On 19 March 2018, drivers of ridesharing platforms Ola and Uber from several cities in India called for an indefinite strike, affecting commuters in these cities. Among the protesting groups’ core concerns was the discrepancy between what Uber and Ola had promised would be their total business, between INR 80,000 (USD 1183) and INR 125,000 (USD 1850) per month, and the actual amount the drivers – or driver-partners as these platforms call them – take home. The drivers’ earnings have been consistently falling. As one of the leaders of the protest said, “Ola and Uber had given big assurances to the drivers, but today [the drivers] are unable to cover their costs. They have invested Rs 5-7 lakh [USD 7400-10,356], and were expecting to make Rs 1.5 lakh [USD 2219] a month but are unable to even make half of this.”
Since 2015, the drivers on these platforms have protested, been on strike, filed legal petitions, and even resorted to self-harm, to get the government, aggregator companies, media and consumers to take their issues seriously. However, drivers’ associations across cities have differed in their approach to these demands, and, until now, protested in relative isolation. The most recent call to action, one of the first such attempts to coordinate collective actions of platform drivers in several cities, did not meet with much success, reflecting not only the difficulty digital service workers have in organising, but also how uniquely each Indian city’s taxi transport sector has emerged. The protest had the most impact in Mumbai, due to the political strength of the Maharashtra Navnirman Vahatuk Sena, the transport union of the Maharashtra Navnirman Sena, a Marathi nationalist political party, in the city. Yet, while drivers’ associations may be splintered by city and local economic histories, their grievances with platforms echo common sentiments. Yet few media reports have been able to capture the content and spirit of these demands, often running the risk of caricaturing the drivers as urban poor lacking any agency.
Founded in the United States in 2009, Uber came to India in 2013, three years after India-based Ola began its operations from Mumbai. The two remain the biggest online cab aggregators in the country. The number of drivers on these platforms is hard to estimate as numbers remain unofficial, but there are approximately 1.5 million drivers on Uber, Ola and smaller competitors. Uber India reported clocking a million rides a day last year, with similar figures from Ola. Since these companies offer substantially lower ride fares, they are popular with customers in the city. In Mumbai, for instance, public-hail taxis have been charging a minimum fare of INR 22 (USD 0.33), with INR 14.8 (USD 0.22) for subsequent kilometres, while in 2016, Uber and Ola offered economy rides (Uber Go or Ola Mini) at INR 8 (USD 0.12) or INR 11 (USD 0.16) per kilometre. Further, even as the fare surges at times, the platforms have additional offerings like door-to-door service, trip routing and navigation.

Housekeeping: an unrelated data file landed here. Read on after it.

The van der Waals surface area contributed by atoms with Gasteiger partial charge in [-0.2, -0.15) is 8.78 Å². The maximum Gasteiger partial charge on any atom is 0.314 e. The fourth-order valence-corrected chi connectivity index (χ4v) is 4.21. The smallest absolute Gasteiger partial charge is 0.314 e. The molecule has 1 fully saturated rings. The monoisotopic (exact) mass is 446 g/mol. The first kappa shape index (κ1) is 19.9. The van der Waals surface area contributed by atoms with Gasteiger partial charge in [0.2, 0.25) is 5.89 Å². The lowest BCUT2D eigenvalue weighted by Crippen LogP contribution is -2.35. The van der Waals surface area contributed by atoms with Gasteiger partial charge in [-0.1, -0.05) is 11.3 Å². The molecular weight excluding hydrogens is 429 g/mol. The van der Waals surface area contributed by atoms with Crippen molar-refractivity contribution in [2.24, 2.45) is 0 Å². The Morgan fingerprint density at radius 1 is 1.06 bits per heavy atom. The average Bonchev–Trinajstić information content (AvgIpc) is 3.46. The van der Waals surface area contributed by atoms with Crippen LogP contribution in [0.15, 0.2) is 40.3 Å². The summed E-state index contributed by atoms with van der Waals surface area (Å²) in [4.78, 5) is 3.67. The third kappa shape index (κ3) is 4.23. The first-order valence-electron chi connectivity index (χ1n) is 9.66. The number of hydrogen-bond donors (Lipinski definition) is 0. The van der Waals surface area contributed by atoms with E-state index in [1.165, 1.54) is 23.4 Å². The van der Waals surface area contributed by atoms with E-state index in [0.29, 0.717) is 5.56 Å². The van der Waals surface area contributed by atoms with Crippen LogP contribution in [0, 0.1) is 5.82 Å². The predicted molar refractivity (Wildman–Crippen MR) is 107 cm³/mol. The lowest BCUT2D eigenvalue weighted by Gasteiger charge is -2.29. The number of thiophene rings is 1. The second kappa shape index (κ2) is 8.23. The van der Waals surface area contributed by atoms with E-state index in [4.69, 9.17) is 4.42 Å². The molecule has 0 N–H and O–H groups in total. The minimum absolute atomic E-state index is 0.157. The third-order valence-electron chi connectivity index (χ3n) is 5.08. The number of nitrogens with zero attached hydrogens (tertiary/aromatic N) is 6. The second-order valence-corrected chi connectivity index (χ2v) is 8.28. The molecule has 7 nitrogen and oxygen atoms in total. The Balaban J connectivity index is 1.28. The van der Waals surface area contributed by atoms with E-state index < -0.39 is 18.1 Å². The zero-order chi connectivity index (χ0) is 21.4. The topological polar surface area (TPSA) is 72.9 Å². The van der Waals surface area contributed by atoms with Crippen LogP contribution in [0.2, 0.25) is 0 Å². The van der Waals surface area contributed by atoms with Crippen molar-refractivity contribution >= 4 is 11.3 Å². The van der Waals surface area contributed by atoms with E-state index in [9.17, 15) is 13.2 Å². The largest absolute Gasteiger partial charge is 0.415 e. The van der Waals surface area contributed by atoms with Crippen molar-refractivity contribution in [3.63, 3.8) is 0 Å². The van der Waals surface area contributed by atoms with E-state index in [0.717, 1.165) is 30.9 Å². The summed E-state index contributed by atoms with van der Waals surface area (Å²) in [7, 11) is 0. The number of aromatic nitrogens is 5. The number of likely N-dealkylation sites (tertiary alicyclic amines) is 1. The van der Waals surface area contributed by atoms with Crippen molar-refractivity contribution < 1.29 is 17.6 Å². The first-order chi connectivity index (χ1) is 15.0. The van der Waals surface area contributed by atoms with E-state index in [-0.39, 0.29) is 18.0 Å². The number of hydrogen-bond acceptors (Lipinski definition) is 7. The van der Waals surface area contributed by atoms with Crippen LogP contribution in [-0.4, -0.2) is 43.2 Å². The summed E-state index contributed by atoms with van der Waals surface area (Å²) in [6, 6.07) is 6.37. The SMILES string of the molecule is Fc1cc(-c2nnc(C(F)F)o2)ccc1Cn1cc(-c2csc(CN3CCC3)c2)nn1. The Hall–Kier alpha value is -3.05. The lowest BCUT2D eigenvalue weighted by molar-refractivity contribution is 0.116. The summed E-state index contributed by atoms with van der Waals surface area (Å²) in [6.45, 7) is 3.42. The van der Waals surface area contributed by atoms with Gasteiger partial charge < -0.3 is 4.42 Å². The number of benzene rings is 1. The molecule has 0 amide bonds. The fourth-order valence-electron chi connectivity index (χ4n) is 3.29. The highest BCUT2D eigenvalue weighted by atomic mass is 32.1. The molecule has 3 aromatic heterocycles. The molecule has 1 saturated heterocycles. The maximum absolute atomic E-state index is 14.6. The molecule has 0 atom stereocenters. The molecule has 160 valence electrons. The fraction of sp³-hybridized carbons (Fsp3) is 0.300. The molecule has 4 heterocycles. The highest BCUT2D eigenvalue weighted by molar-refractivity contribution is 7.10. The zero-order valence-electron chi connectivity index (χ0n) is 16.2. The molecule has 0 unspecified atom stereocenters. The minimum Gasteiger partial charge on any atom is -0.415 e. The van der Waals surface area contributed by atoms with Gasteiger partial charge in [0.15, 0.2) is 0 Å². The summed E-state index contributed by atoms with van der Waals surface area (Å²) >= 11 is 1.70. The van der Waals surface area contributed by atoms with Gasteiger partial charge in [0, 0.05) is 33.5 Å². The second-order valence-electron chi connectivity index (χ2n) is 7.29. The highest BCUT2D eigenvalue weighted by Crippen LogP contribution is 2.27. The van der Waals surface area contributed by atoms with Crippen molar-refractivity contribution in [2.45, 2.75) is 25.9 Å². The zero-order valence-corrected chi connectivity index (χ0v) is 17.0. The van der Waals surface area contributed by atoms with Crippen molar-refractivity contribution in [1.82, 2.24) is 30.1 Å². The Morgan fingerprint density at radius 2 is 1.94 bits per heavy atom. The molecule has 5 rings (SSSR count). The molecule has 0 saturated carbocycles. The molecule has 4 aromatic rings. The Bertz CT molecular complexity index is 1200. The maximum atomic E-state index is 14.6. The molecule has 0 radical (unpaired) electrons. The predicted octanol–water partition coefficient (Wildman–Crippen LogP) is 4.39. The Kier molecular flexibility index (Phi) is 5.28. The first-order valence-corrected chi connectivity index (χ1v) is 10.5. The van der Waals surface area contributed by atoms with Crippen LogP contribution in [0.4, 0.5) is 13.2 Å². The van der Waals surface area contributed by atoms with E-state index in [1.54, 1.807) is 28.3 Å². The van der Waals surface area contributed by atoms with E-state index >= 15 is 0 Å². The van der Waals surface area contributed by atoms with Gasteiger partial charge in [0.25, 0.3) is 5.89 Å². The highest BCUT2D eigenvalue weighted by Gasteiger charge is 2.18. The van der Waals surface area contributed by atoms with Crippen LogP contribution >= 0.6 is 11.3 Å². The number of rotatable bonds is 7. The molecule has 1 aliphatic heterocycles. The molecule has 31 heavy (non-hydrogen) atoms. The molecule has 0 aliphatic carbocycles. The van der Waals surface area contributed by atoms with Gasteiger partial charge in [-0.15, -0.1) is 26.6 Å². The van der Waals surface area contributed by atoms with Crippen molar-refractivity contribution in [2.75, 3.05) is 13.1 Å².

Since 2016, national and international platform dynamics have negatively affected the business of Indian drivers who use Uber and Ola. The trouble stems from the tight race in which both Ola and Uber find themselves in, nationally and internationally. Both companies have raised money through venture capitalists, but have found it extremely difficult to make profits over the years as they are forced to invest capital in beating their competition in an effort to command market monopoly. Uber, in particular, has shown a pattern of investing big and losing big in several markets, such as China, Southeast Asia and Russia. However, in India, it has consistently fought Ola to create the ideal winner-take-all market where profits are supposed to turn for these companies and eventually, they argue, trickle down to drivers. But this is a real challenge for Uber India given that Ola’s spread – at least 110 cities – is far greater than Uber’s at 31. As of early 2018, reports in financial media indicate that, despite all its efforts, with under 40 percent share of the online car aggregator market, Uber is still trailing Ola, which controls 56. Neither Uber nor Ola have profits that outstrip their investments currently, and profit margins remain low for companies and drivers, who have to invest in cars, smartphones and fuel.